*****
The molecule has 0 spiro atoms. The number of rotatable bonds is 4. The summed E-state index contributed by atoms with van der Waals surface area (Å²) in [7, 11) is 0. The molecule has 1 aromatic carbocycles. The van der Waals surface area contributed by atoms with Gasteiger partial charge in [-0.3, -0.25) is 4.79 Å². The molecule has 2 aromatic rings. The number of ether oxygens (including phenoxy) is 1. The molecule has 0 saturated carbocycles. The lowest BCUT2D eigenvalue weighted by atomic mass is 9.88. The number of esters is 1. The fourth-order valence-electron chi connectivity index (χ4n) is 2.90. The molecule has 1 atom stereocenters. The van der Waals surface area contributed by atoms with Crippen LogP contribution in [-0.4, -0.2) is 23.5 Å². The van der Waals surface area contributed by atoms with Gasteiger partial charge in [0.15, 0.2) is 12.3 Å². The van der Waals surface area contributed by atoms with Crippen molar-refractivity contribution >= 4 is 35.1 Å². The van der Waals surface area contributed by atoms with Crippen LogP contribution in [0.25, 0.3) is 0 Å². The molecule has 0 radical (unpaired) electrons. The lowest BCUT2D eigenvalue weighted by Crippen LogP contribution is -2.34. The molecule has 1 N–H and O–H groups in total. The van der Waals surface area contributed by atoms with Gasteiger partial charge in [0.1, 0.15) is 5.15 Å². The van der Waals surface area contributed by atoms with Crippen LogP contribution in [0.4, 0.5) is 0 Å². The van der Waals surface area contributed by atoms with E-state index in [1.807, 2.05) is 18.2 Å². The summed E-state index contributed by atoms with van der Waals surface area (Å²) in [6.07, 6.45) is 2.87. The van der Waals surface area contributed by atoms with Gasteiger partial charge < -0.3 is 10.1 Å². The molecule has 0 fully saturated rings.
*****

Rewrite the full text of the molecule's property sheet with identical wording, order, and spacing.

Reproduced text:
The molecule has 0 spiro atoms. The number of rotatable bonds is 4. The summed E-state index contributed by atoms with van der Waals surface area (Å²) in [7, 11) is 0. The molecule has 1 aromatic carbocycles. The van der Waals surface area contributed by atoms with Gasteiger partial charge in [-0.3, -0.25) is 4.79 Å². The molecule has 2 aromatic rings. The number of ether oxygens (including phenoxy) is 1. The molecule has 0 saturated carbocycles. The lowest BCUT2D eigenvalue weighted by atomic mass is 9.88. The number of esters is 1. The fourth-order valence-electron chi connectivity index (χ4n) is 2.90. The molecule has 1 atom stereocenters. The van der Waals surface area contributed by atoms with Crippen LogP contribution in [-0.4, -0.2) is 23.5 Å². The van der Waals surface area contributed by atoms with Gasteiger partial charge in [0.15, 0.2) is 12.3 Å². The van der Waals surface area contributed by atoms with Crippen molar-refractivity contribution >= 4 is 35.1 Å². The van der Waals surface area contributed by atoms with Crippen LogP contribution in [0.25, 0.3) is 0 Å². The molecule has 0 radical (unpaired) electrons. The lowest BCUT2D eigenvalue weighted by Crippen LogP contribution is -2.34. The molecule has 1 N–H and O–H groups in total. The van der Waals surface area contributed by atoms with Gasteiger partial charge in [0.1, 0.15) is 5.15 Å². The van der Waals surface area contributed by atoms with Crippen LogP contribution in [0.4, 0.5) is 0 Å². The van der Waals surface area contributed by atoms with E-state index in [1.807, 2.05) is 18.2 Å². The summed E-state index contributed by atoms with van der Waals surface area (Å²) in [6.07, 6.45) is 2.87. The van der Waals surface area contributed by atoms with Gasteiger partial charge < -0.3 is 10.1 Å². The molecule has 0 fully saturated rings.